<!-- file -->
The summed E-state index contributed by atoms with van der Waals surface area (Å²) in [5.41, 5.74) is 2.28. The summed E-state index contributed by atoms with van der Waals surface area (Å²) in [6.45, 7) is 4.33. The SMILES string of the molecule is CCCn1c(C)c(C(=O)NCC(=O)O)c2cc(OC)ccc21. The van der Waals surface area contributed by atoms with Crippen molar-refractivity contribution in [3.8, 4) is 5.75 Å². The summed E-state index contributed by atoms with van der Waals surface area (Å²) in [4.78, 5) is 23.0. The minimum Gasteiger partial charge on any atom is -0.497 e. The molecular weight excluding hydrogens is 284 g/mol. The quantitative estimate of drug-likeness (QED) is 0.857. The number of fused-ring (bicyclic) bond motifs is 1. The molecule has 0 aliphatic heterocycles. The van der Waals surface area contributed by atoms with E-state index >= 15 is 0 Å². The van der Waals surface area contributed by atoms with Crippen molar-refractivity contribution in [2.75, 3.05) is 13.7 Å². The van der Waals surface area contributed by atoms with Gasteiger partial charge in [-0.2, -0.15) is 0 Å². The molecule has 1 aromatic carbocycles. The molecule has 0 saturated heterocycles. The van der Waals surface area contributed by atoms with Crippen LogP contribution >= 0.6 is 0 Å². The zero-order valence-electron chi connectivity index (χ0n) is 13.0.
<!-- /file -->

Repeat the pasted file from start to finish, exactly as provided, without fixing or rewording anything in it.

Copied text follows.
The summed E-state index contributed by atoms with van der Waals surface area (Å²) in [5.41, 5.74) is 2.28. The summed E-state index contributed by atoms with van der Waals surface area (Å²) in [6.45, 7) is 4.33. The SMILES string of the molecule is CCCn1c(C)c(C(=O)NCC(=O)O)c2cc(OC)ccc21. The van der Waals surface area contributed by atoms with Crippen molar-refractivity contribution in [3.8, 4) is 5.75 Å². The summed E-state index contributed by atoms with van der Waals surface area (Å²) in [4.78, 5) is 23.0. The minimum Gasteiger partial charge on any atom is -0.497 e. The molecular weight excluding hydrogens is 284 g/mol. The quantitative estimate of drug-likeness (QED) is 0.857. The number of fused-ring (bicyclic) bond motifs is 1. The molecule has 0 aliphatic heterocycles. The van der Waals surface area contributed by atoms with E-state index >= 15 is 0 Å². The van der Waals surface area contributed by atoms with Crippen molar-refractivity contribution in [2.75, 3.05) is 13.7 Å². The van der Waals surface area contributed by atoms with Gasteiger partial charge in [-0.2, -0.15) is 0 Å². The molecule has 1 aromatic carbocycles. The molecule has 0 saturated heterocycles. The van der Waals surface area contributed by atoms with Crippen LogP contribution >= 0.6 is 0 Å². The zero-order valence-electron chi connectivity index (χ0n) is 13.0.